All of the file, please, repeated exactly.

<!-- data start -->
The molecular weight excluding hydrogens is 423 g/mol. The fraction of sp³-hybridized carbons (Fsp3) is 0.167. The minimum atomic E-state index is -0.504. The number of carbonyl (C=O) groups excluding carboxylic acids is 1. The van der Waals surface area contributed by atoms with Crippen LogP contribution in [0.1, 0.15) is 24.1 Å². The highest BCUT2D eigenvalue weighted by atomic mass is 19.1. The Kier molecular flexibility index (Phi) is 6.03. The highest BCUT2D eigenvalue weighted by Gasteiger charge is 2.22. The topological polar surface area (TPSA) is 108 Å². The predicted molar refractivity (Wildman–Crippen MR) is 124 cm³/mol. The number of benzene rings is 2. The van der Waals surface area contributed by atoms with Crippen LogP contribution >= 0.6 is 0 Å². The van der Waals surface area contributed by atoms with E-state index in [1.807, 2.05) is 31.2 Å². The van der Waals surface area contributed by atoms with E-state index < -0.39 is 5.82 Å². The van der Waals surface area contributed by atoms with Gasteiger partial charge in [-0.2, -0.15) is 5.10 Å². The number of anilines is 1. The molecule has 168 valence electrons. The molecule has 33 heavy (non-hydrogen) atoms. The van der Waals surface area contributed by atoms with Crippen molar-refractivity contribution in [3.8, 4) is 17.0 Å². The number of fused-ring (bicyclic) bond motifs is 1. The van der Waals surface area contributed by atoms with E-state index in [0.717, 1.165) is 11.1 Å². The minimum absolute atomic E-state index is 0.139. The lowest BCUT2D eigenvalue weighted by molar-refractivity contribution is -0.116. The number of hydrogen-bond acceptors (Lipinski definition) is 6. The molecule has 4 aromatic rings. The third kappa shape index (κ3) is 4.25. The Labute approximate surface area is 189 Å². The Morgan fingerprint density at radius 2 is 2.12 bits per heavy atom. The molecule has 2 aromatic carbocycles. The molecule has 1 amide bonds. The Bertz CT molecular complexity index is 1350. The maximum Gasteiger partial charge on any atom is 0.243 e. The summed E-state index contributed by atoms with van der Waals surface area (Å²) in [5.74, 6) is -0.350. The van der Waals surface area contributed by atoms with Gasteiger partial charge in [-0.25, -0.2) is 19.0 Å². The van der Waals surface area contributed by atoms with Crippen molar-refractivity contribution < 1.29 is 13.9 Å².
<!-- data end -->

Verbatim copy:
The molecular weight excluding hydrogens is 423 g/mol. The fraction of sp³-hybridized carbons (Fsp3) is 0.167. The minimum atomic E-state index is -0.504. The number of carbonyl (C=O) groups excluding carboxylic acids is 1. The van der Waals surface area contributed by atoms with Crippen LogP contribution in [0.1, 0.15) is 24.1 Å². The highest BCUT2D eigenvalue weighted by atomic mass is 19.1. The Kier molecular flexibility index (Phi) is 6.03. The highest BCUT2D eigenvalue weighted by Gasteiger charge is 2.22. The topological polar surface area (TPSA) is 108 Å². The predicted molar refractivity (Wildman–Crippen MR) is 124 cm³/mol. The number of benzene rings is 2. The van der Waals surface area contributed by atoms with Crippen LogP contribution >= 0.6 is 0 Å². The van der Waals surface area contributed by atoms with E-state index in [1.807, 2.05) is 31.2 Å². The van der Waals surface area contributed by atoms with E-state index < -0.39 is 5.82 Å². The van der Waals surface area contributed by atoms with Gasteiger partial charge in [-0.2, -0.15) is 5.10 Å². The number of anilines is 1. The molecule has 168 valence electrons. The molecule has 33 heavy (non-hydrogen) atoms. The van der Waals surface area contributed by atoms with Crippen molar-refractivity contribution in [3.8, 4) is 17.0 Å². The number of fused-ring (bicyclic) bond motifs is 1. The van der Waals surface area contributed by atoms with E-state index in [0.717, 1.165) is 11.1 Å². The minimum absolute atomic E-state index is 0.139. The lowest BCUT2D eigenvalue weighted by molar-refractivity contribution is -0.116. The number of hydrogen-bond acceptors (Lipinski definition) is 6. The molecule has 4 aromatic rings. The third kappa shape index (κ3) is 4.25. The Labute approximate surface area is 189 Å². The Morgan fingerprint density at radius 2 is 2.12 bits per heavy atom. The molecule has 2 aromatic carbocycles. The molecule has 1 amide bonds. The Bertz CT molecular complexity index is 1350. The maximum Gasteiger partial charge on any atom is 0.243 e. The summed E-state index contributed by atoms with van der Waals surface area (Å²) in [5.74, 6) is -0.350. The van der Waals surface area contributed by atoms with Gasteiger partial charge in [-0.25, -0.2) is 19.0 Å². The van der Waals surface area contributed by atoms with Crippen molar-refractivity contribution < 1.29 is 13.9 Å².